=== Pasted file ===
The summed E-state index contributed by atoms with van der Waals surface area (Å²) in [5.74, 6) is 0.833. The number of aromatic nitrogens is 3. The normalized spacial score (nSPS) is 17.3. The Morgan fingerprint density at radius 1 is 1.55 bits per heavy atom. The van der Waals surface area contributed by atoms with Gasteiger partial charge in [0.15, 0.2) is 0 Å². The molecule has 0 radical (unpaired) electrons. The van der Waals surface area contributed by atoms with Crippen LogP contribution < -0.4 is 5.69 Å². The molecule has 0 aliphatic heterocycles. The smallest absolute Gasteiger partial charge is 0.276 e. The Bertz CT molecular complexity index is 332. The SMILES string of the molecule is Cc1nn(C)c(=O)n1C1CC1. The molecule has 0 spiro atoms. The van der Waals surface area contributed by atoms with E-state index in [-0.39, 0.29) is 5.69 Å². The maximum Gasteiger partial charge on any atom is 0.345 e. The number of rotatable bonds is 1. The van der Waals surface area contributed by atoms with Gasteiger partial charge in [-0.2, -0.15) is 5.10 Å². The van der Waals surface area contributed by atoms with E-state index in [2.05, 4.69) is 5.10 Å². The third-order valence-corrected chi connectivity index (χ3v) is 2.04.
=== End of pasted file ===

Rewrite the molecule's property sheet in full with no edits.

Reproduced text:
The summed E-state index contributed by atoms with van der Waals surface area (Å²) in [5.74, 6) is 0.833. The number of aromatic nitrogens is 3. The normalized spacial score (nSPS) is 17.3. The Morgan fingerprint density at radius 1 is 1.55 bits per heavy atom. The van der Waals surface area contributed by atoms with Gasteiger partial charge in [0.15, 0.2) is 0 Å². The molecule has 0 radical (unpaired) electrons. The van der Waals surface area contributed by atoms with Crippen LogP contribution < -0.4 is 5.69 Å². The molecule has 0 aliphatic heterocycles. The smallest absolute Gasteiger partial charge is 0.276 e. The Bertz CT molecular complexity index is 332. The SMILES string of the molecule is Cc1nn(C)c(=O)n1C1CC1. The molecule has 0 spiro atoms. The van der Waals surface area contributed by atoms with E-state index in [-0.39, 0.29) is 5.69 Å². The maximum Gasteiger partial charge on any atom is 0.345 e. The number of rotatable bonds is 1. The van der Waals surface area contributed by atoms with Gasteiger partial charge in [-0.2, -0.15) is 5.10 Å². The van der Waals surface area contributed by atoms with E-state index in [2.05, 4.69) is 5.10 Å². The third-order valence-corrected chi connectivity index (χ3v) is 2.04.